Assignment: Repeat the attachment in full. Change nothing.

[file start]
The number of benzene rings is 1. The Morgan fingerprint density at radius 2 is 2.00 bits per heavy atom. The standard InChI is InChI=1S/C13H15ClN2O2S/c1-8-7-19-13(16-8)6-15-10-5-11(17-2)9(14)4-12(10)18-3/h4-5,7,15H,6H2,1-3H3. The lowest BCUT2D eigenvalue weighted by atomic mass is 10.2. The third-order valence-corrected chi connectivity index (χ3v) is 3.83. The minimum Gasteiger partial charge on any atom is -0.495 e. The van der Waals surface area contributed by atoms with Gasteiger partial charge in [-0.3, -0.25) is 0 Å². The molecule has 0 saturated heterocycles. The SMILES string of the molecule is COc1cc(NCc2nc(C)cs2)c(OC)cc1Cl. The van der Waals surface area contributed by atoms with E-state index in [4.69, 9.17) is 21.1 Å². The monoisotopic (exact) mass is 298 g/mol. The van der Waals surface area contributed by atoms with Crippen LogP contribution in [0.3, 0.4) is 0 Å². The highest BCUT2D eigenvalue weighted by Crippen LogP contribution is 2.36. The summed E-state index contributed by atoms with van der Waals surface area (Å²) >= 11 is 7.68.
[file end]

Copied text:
The number of benzene rings is 1. The Morgan fingerprint density at radius 2 is 2.00 bits per heavy atom. The standard InChI is InChI=1S/C13H15ClN2O2S/c1-8-7-19-13(16-8)6-15-10-5-11(17-2)9(14)4-12(10)18-3/h4-5,7,15H,6H2,1-3H3. The lowest BCUT2D eigenvalue weighted by atomic mass is 10.2. The third-order valence-corrected chi connectivity index (χ3v) is 3.83. The minimum Gasteiger partial charge on any atom is -0.495 e. The van der Waals surface area contributed by atoms with Gasteiger partial charge in [-0.3, -0.25) is 0 Å². The molecule has 0 saturated heterocycles. The SMILES string of the molecule is COc1cc(NCc2nc(C)cs2)c(OC)cc1Cl. The van der Waals surface area contributed by atoms with E-state index in [4.69, 9.17) is 21.1 Å². The monoisotopic (exact) mass is 298 g/mol. The van der Waals surface area contributed by atoms with Crippen LogP contribution in [0.3, 0.4) is 0 Å². The highest BCUT2D eigenvalue weighted by Crippen LogP contribution is 2.36. The summed E-state index contributed by atoms with van der Waals surface area (Å²) >= 11 is 7.68.